With its previous generation, Mini went for a maximalist strategy, expanding its lineup to include seven derivatives. But with the new generation, BMW's retro Anglo-Saxon brand is shifting gears to a "superhero strategy" focusing on core models with volume sales potential rather than small niches.
Mini Cooper Roadster
When we first drove the Mini Roadster barely a month ago, we couldn't help but feel that it had, essentially, usurped the place that had until now been taken by the Mini Convertible. The Roadster is, after all, sleeker, more stylish, that much more fun and – for some reason – even a little cheaper ($600 lower MSRP) than the four-seat cabriolet. But does that leave the Convertible without a place in the brand's ever-expanding lineup?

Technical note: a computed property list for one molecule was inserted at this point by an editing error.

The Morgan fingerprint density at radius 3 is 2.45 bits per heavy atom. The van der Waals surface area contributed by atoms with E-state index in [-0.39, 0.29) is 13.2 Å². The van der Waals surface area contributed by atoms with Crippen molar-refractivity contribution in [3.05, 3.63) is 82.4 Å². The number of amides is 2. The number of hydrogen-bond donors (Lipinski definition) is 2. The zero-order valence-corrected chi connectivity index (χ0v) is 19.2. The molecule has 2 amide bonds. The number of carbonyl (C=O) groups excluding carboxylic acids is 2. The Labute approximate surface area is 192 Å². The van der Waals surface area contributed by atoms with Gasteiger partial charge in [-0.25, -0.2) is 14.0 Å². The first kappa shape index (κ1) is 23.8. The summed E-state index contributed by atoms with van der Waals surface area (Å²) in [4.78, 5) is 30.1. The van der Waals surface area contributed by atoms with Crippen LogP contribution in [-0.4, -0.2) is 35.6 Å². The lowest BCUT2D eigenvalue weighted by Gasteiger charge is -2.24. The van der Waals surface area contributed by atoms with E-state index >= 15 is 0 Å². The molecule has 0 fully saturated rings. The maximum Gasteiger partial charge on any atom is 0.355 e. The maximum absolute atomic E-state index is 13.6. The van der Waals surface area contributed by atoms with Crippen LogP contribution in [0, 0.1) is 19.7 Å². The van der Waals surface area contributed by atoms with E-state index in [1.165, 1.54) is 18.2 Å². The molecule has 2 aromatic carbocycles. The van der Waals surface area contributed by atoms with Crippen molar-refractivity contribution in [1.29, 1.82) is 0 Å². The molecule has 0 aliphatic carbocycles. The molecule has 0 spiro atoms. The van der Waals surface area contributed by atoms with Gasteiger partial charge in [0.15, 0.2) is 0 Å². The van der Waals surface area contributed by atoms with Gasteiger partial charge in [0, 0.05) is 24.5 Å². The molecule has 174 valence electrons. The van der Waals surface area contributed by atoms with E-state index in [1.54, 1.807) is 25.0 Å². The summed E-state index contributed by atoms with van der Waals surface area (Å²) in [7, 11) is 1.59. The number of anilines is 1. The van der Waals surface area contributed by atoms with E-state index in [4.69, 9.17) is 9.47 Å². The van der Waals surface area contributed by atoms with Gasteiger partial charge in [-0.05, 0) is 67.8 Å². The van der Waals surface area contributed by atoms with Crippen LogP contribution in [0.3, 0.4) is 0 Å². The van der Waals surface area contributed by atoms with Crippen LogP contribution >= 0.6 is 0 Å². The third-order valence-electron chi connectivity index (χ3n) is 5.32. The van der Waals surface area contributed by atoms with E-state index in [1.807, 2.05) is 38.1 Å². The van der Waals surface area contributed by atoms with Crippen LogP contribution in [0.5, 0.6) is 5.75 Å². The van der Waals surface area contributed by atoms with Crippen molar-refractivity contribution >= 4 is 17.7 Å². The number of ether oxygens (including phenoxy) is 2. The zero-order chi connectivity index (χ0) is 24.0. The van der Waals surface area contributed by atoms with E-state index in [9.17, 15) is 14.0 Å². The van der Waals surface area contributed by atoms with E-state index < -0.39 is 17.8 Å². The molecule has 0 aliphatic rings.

Mini has officially announced pricing for the company's new Cooper Roadster. The tiny droptop will carry a base MSRP of $24,350 in the U.S., while the Cooper S Roadster will set you back $27,350. The top-of-the-line John Cooper Works Roadster, meanwhile, will command a sticker of $34,500 (*pricing exclude a $700 destination and handling fee). Should buyers wish to drop an automatic transmission into their Cooper Roadster or Cooper S Roadster, the two-pedal option will cost an additional $1,250,
While we're big fans of the Mini Cooper and Cooper S, the Convertible has left us wanting on several levels – visibility and weight being our biggest gripes. However, the remedy may be on the way this September when Mini takes the wraps of the Cooper Roadster at the Frankfurt Motor Show.
- Most and least efficient car companies
- Fastest-depreciating cars in the United States
- Find and compare 2017 Models